Simu Liu, who became the first Asian superhero in a Marvel film, says he's still struggling to process his success. In his new memoir, "We Were Dreamers," the actor details his rise to fame as an immigrant child, explaining how his family life was far from ordinary and often tumultuous.
"I'm going to be unapologetic about who I am and where I come from," Liu told CBS News correspondent Nancy Chen. "I'm going to be a representative."
Liu spent his early years in China and was left in the care of his grandparents after his parents emigrated to Canada for graduate school. At the age of around four and a half, Liu says his father returned to China to move him to Canada as well.
"I was being sold on this utopia that was like, 'This is everything you ever wanted,' but I had everything I ever wanted," he said.
Life with his parents near Toronto instead brought turmoil, both physically and verbally. The actor referred to his childhood as a war zone at times.
"Home was not a safe space for me, especially during those teenage years," Liu told Chen. "I went to school to escape being at home and I would find reasons to hang out with my friends so that I wouldn't have to come home."
In his book, he revisited the pain of his childhood and interviews his parents. He now says his relationship with them is strong, and he considers them his best friends.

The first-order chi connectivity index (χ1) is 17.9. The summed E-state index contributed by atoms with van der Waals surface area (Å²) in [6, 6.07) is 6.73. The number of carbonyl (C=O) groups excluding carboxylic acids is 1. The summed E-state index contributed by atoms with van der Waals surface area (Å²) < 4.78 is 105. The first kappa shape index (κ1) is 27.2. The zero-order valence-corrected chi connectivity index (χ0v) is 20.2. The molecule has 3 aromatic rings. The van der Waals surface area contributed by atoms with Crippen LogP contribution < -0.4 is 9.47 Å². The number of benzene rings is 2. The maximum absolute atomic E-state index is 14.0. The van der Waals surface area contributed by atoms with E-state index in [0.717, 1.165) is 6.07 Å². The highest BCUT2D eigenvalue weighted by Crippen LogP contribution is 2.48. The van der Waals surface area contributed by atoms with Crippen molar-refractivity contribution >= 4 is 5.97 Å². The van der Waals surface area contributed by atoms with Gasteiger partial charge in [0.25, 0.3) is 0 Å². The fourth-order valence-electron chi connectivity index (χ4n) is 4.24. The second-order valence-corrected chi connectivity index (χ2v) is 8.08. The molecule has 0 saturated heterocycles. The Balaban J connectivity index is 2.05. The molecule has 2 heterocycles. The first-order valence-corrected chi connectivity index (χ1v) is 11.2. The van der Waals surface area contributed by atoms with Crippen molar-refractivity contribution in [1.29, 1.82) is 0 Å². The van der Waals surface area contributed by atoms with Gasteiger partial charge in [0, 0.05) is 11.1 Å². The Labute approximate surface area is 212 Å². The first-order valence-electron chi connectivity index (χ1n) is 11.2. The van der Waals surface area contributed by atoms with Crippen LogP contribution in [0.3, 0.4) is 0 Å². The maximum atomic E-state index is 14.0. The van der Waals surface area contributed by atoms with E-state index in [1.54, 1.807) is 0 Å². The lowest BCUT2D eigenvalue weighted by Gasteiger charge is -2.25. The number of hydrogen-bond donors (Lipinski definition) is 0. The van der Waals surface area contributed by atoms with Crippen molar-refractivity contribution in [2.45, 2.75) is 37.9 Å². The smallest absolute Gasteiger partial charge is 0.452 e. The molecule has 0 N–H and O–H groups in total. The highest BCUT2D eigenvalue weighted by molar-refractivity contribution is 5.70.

"I want to talk about the things that happened in the hopes that families like ours will read it and will choose to do better," he said.
Throughout his childhood, Liu recalled fantasy films serving as a source of escapism, saying he appreciated characters like Luke Skywalker from the classic film "Star Wars."
"I used to imagine myself in that situation," Liu said regarding Skywalker. "I wanted to be that guy."
But he later attended business school instead before he was laid off only eight months into working as an accountant at Deloitte. He said it was a freeing moment that pushed him to pursue his acting dream.
In 2016, the actor landed a role in the CBC sitcom "Kim's Convenience," which follows the lives of a Korean-Canadian family running a convenience store in Toronto.
Not long after, Liu was up for the role of Shang-Chi in Marvel's "Shang-Chi and the Legend of the Ten Rings." During the audition period, he recalled receiving encouraging words from his family.
"My mom said: 'Whether you get this job or not doesn't change how much we love you. It's just a matter of time for you. We believe in you,'" he recalled. "And that was everything I needed to hear. I felt like alone, as this kind of lone wolf person against the world. I had been doing pretty good for myself, but I just felt like with the support of my family behind me and my community, I mean, I could do anything."
Liu said his performance in the groundbreaking film allowed his childhood dream to be realized. He went on to be named one of TIME Magazine's '100 Most Influential People,' hosted "Saturday Night Live" and presented at the Academy Awards. Next, the actor is set to appear in the upcoming "Barbie" film alongside stars Ryan Gosling, Margot Robbie and America Ferrera.
Liu says he hopes his success helps create more representation for Asian people in Hollywood.
"I want to tell the stories that really matter so that kids, Asian kids, watching today can turn on the TV and feel what we never did, which is, 'This was made for me,'" he said.
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